As mentioned above, the paragraph students generate in the four-step summary process can serve as an introduction to the diary, as the entries themselves may not provide ample information for some readers to understand the importance of the subject's achievements.

Made in Quotes Cover
Lessons Learned

One of my students' favorite parts of the Time Machine assignment (above) is when they, in the guise of their famous person, are asked to give advice to future generations. Putting themselves "into the shoes" of this famous person and distilling the experiences of a lifetime into a bit of sage advice is a difficult yet rewarding task.

In Lessons Learned, students generate eight to ten tips that their hero might pass on to future generations. The advice can be published as beautiful quotes, using a quote making site such as Quozio, Quotes Cover, ReciteThis, or ProQuoter.

Here, the four-step biography summary is used as an introduction piece that acquaints the reader with the giver of wise counsel. The quotes themselves can be printed, or embedded into a Google Slides or similar sharing platform.


Since most students best understand a biography in strict chronological order, creating a timeline would be a good way for them to explain and illustrate important life events.

For creating an online timeline, I highly recommend, which I discussed at length in a previous post. Check out that post to see how easy it is to get started with Hstry.

Telescoping Story

Telescopic Text allows writers a chance to share a story just one bit at a time, while revealing small and large thoughts alike in a measured manner. You can best understand this site by checking out the site creator's example. To see how a text is entered and edited, and to see a pretty impressive Telescopic Text created by a seven year-old, check out the video below.

Students could use this site to create a slowly expanding narrative of their hero's life. What's great about the site is that it encourages elaboration, a tough topic to teach students who are often trying to write as little as possible.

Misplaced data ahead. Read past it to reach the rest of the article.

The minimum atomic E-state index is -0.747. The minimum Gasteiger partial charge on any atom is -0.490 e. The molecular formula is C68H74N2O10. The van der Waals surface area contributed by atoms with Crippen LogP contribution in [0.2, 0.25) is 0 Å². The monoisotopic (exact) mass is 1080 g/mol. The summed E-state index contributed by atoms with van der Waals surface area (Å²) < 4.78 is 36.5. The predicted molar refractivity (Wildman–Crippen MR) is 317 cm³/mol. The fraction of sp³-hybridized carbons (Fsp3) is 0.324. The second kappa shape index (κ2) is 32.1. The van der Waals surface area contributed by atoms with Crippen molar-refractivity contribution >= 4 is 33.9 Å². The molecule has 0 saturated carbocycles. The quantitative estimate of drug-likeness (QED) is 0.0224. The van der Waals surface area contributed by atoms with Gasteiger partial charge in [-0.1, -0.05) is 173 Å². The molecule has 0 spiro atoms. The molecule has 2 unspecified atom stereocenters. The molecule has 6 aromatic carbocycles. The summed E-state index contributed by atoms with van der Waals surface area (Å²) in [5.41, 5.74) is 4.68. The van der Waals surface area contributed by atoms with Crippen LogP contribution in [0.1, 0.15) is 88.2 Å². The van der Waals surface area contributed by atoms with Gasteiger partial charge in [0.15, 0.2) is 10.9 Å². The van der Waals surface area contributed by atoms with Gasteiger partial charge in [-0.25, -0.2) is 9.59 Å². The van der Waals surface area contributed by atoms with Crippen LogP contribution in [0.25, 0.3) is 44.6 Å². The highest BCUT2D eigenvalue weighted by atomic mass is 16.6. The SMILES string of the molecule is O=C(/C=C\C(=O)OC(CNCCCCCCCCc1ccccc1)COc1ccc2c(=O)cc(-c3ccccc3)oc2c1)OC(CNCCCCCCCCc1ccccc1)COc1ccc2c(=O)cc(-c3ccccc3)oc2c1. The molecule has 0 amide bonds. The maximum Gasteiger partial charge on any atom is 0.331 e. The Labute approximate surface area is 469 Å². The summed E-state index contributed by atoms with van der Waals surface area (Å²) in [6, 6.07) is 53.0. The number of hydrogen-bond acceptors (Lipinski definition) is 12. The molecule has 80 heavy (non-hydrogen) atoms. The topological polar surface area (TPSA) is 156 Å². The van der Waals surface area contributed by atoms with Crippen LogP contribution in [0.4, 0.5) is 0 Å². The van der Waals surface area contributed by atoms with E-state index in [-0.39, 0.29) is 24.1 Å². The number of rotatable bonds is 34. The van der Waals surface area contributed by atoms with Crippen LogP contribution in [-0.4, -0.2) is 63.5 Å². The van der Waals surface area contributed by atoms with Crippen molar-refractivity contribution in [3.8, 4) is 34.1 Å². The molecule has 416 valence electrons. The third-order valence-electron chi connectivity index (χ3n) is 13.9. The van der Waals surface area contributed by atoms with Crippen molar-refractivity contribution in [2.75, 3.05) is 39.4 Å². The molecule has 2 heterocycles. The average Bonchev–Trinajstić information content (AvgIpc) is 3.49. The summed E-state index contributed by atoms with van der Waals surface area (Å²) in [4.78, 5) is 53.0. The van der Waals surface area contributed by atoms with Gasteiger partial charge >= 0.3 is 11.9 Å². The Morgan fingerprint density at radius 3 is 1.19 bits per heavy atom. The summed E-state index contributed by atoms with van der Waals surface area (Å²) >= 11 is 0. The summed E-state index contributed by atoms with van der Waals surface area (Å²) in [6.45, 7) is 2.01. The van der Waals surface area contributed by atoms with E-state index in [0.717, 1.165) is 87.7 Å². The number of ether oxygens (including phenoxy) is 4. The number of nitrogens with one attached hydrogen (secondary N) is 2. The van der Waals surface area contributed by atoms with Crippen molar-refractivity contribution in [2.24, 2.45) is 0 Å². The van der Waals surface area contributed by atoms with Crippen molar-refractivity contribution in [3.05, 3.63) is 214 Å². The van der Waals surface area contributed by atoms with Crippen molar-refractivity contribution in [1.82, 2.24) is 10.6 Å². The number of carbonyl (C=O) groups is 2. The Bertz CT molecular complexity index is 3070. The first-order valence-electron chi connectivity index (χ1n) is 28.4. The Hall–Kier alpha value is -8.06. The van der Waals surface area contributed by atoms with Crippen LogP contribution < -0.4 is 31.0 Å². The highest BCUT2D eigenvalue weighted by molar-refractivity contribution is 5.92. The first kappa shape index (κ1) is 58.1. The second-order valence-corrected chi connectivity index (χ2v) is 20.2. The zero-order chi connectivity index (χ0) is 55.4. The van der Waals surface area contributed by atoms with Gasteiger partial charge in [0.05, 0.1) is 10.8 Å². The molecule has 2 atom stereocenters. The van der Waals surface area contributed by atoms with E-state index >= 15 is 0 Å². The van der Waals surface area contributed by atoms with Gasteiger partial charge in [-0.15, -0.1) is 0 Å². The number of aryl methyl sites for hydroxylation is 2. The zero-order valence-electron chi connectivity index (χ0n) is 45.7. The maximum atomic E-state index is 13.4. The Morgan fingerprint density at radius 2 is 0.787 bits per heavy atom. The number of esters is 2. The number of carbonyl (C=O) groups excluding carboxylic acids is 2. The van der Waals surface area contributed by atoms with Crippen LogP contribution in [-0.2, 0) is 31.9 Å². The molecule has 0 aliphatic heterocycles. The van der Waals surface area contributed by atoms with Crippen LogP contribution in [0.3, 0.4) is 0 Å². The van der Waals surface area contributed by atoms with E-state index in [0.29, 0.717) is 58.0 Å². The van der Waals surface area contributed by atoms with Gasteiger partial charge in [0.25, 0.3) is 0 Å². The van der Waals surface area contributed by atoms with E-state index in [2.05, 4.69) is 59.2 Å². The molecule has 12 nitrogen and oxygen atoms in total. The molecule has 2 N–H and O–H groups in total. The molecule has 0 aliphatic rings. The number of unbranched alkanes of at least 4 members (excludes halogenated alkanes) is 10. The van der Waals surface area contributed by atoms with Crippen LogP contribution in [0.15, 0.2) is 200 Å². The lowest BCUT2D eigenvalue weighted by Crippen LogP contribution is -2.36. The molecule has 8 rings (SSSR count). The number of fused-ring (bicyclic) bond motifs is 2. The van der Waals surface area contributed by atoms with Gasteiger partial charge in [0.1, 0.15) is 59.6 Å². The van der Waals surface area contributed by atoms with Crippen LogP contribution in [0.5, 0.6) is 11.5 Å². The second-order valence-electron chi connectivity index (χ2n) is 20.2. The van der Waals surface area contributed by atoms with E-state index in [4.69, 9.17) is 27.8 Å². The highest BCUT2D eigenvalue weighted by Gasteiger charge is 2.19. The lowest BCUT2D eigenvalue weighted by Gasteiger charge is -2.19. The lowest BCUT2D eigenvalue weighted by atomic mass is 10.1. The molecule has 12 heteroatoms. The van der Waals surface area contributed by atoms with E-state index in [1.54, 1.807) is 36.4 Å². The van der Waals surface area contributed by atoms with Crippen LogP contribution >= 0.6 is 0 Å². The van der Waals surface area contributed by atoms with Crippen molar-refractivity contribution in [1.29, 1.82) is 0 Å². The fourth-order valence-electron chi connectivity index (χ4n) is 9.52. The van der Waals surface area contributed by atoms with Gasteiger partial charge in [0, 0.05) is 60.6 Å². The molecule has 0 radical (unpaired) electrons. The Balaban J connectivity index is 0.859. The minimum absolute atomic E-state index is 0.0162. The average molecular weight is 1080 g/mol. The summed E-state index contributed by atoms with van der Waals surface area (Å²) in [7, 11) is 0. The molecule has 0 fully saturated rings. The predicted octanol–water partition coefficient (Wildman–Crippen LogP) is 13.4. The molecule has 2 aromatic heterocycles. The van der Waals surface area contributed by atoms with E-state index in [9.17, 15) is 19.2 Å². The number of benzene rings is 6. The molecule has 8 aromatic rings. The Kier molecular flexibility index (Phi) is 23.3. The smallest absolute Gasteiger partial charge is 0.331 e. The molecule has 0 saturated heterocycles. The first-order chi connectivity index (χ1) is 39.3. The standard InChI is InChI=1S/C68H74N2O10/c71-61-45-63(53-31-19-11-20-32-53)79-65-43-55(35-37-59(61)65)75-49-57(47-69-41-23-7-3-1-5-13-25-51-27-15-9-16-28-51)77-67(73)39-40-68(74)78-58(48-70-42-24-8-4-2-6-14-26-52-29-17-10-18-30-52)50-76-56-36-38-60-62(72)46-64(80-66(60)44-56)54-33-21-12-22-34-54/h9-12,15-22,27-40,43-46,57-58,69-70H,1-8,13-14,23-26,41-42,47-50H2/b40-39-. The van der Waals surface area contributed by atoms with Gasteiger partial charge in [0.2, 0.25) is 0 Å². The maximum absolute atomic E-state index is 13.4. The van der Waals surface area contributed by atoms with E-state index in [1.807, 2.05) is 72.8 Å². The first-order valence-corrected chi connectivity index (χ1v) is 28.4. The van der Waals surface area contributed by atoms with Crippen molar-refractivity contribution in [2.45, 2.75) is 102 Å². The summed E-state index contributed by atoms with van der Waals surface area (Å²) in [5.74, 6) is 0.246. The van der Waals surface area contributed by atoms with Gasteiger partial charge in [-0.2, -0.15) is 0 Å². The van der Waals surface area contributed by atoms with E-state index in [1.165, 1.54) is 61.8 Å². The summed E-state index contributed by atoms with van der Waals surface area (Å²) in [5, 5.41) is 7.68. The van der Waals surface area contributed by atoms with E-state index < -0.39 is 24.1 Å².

Caveat: Students should register for their own accounts and learn the difference between saving and publishing (saving allows for future edits; publishing does not).

Newspaper Clipping

A newspaper clipping describing an important event from a person's life is a terrific way to get students to focus upon what really merits attention. The Fodey Newspaper Generator provides a very short format clipping (about 1000 total characters), which is just enough to provide facts without the clutter of details. The clipping to the right, for example, was created in response to A Nation's Hope: The Story of Boxing Legend Joe Louis, written by Matt De La Peña and illustrated by Kadir Nelson. While the picture book chronicles Louis' rise as a fighter, the newspaper clipping captures just a highlight of that life.

This newspaper generator (which I found at the Learning Never Stops blog) allows for more space and also an image, but fills in the rest of the front page with two nonsense articles. Students would need to screen shot and crop out the other articles if they didn't want them to show.

In addition to a stand-alone activity, the newspaper clipping could also be used as an artifact in the Journal assignment above (some students have also used the movie clapboard generator at the Fodey site for their journal project). 

He Said, She Said 

I previously discussed Google Story Builder in another blog, and I'm still a fan. It's a very neat way to show differing points of view. Take a second to check out my review.  

Here's a short Google Docs Story I created after reading Mary Walker Wears the Pants: The True Story of the Doctor, Reformer, and Civil War Hero, written by Cheryl Harness and illustrated by Carlo Molinari. Note that activist Mary Walker disagrees with what a fabricated nemesis named "Nathan Properbody" has to say.